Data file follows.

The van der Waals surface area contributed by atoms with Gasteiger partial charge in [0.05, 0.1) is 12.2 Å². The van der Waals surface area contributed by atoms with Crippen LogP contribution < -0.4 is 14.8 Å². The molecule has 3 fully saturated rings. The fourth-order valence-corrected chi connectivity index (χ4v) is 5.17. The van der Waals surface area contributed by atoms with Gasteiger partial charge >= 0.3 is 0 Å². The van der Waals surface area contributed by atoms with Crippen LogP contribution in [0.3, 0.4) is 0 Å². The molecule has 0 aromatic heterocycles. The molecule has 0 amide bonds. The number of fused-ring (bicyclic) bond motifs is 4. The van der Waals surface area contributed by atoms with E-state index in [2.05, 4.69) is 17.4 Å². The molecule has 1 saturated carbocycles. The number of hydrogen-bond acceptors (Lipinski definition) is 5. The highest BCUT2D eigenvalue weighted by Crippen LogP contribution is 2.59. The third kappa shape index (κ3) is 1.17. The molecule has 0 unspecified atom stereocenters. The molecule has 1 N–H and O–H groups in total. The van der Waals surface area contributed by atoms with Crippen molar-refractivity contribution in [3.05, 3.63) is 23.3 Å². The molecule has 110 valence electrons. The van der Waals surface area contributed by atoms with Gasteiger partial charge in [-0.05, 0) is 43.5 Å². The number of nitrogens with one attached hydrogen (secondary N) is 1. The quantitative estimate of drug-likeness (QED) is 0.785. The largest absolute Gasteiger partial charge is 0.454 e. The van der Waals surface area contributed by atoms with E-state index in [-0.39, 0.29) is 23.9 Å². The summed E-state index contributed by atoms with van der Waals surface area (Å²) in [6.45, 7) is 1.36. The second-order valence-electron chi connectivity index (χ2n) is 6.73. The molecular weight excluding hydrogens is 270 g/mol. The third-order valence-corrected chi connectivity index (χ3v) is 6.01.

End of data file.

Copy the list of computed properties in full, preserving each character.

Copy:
The van der Waals surface area contributed by atoms with Gasteiger partial charge in [0.05, 0.1) is 12.2 Å². The van der Waals surface area contributed by atoms with Crippen LogP contribution < -0.4 is 14.8 Å². The molecule has 3 fully saturated rings. The fourth-order valence-corrected chi connectivity index (χ4v) is 5.17. The van der Waals surface area contributed by atoms with Gasteiger partial charge >= 0.3 is 0 Å². The van der Waals surface area contributed by atoms with Crippen LogP contribution in [0.3, 0.4) is 0 Å². The molecule has 0 aromatic heterocycles. The molecule has 0 amide bonds. The number of fused-ring (bicyclic) bond motifs is 4. The van der Waals surface area contributed by atoms with E-state index in [2.05, 4.69) is 17.4 Å². The molecule has 1 saturated carbocycles. The number of hydrogen-bond acceptors (Lipinski definition) is 5. The highest BCUT2D eigenvalue weighted by Crippen LogP contribution is 2.59. The third kappa shape index (κ3) is 1.17. The molecule has 0 unspecified atom stereocenters. The molecule has 1 N–H and O–H groups in total. The van der Waals surface area contributed by atoms with Crippen molar-refractivity contribution in [3.05, 3.63) is 23.3 Å². The molecule has 110 valence electrons. The van der Waals surface area contributed by atoms with Gasteiger partial charge in [-0.05, 0) is 43.5 Å². The number of nitrogens with one attached hydrogen (secondary N) is 1. The quantitative estimate of drug-likeness (QED) is 0.785. The largest absolute Gasteiger partial charge is 0.454 e. The van der Waals surface area contributed by atoms with E-state index in [-0.39, 0.29) is 23.9 Å². The summed E-state index contributed by atoms with van der Waals surface area (Å²) in [6.45, 7) is 1.36. The second-order valence-electron chi connectivity index (χ2n) is 6.73. The molecular weight excluding hydrogens is 270 g/mol. The third-order valence-corrected chi connectivity index (χ3v) is 6.01.